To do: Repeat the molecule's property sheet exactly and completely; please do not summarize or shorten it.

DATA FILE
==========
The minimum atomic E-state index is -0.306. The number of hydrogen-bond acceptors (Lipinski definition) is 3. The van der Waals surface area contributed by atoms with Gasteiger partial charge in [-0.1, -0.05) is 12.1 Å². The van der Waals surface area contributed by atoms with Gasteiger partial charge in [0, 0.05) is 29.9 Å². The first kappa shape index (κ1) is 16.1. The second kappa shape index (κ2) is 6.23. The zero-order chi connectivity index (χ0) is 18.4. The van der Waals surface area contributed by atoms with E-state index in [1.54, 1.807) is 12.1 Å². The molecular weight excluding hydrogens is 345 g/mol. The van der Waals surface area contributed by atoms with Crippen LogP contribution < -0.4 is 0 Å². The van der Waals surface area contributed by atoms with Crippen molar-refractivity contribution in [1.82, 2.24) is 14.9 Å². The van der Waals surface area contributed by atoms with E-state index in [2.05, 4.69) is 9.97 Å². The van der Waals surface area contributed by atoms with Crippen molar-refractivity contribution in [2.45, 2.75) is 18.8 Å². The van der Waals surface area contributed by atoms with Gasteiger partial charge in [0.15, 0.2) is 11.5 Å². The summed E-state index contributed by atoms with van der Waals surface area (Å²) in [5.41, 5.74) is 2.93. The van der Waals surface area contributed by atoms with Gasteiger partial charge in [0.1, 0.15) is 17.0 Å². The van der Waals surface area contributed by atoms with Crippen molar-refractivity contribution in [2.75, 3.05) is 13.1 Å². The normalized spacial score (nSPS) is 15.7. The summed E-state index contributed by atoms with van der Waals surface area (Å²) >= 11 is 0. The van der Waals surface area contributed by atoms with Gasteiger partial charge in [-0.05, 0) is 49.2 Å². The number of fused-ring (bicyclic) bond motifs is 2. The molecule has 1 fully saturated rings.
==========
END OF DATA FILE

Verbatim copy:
The minimum atomic E-state index is -0.306. The number of hydrogen-bond acceptors (Lipinski definition) is 3. The van der Waals surface area contributed by atoms with Gasteiger partial charge in [-0.1, -0.05) is 12.1 Å². The van der Waals surface area contributed by atoms with Gasteiger partial charge in [0, 0.05) is 29.9 Å². The first kappa shape index (κ1) is 16.1. The second kappa shape index (κ2) is 6.23. The zero-order chi connectivity index (χ0) is 18.4. The van der Waals surface area contributed by atoms with E-state index in [1.54, 1.807) is 12.1 Å². The molecular weight excluding hydrogens is 345 g/mol. The van der Waals surface area contributed by atoms with Crippen LogP contribution < -0.4 is 0 Å². The van der Waals surface area contributed by atoms with Crippen molar-refractivity contribution in [1.82, 2.24) is 14.9 Å². The van der Waals surface area contributed by atoms with E-state index in [2.05, 4.69) is 9.97 Å². The van der Waals surface area contributed by atoms with Crippen molar-refractivity contribution in [2.45, 2.75) is 18.8 Å². The van der Waals surface area contributed by atoms with Gasteiger partial charge in [0.15, 0.2) is 11.5 Å². The summed E-state index contributed by atoms with van der Waals surface area (Å²) in [5.41, 5.74) is 2.93. The van der Waals surface area contributed by atoms with Gasteiger partial charge in [0.1, 0.15) is 17.0 Å². The van der Waals surface area contributed by atoms with Crippen molar-refractivity contribution in [2.75, 3.05) is 13.1 Å². The normalized spacial score (nSPS) is 15.7. The summed E-state index contributed by atoms with van der Waals surface area (Å²) >= 11 is 0. The van der Waals surface area contributed by atoms with Gasteiger partial charge in [-0.05, 0) is 49.2 Å². The number of fused-ring (bicyclic) bond motifs is 2. The molecule has 1 fully saturated rings.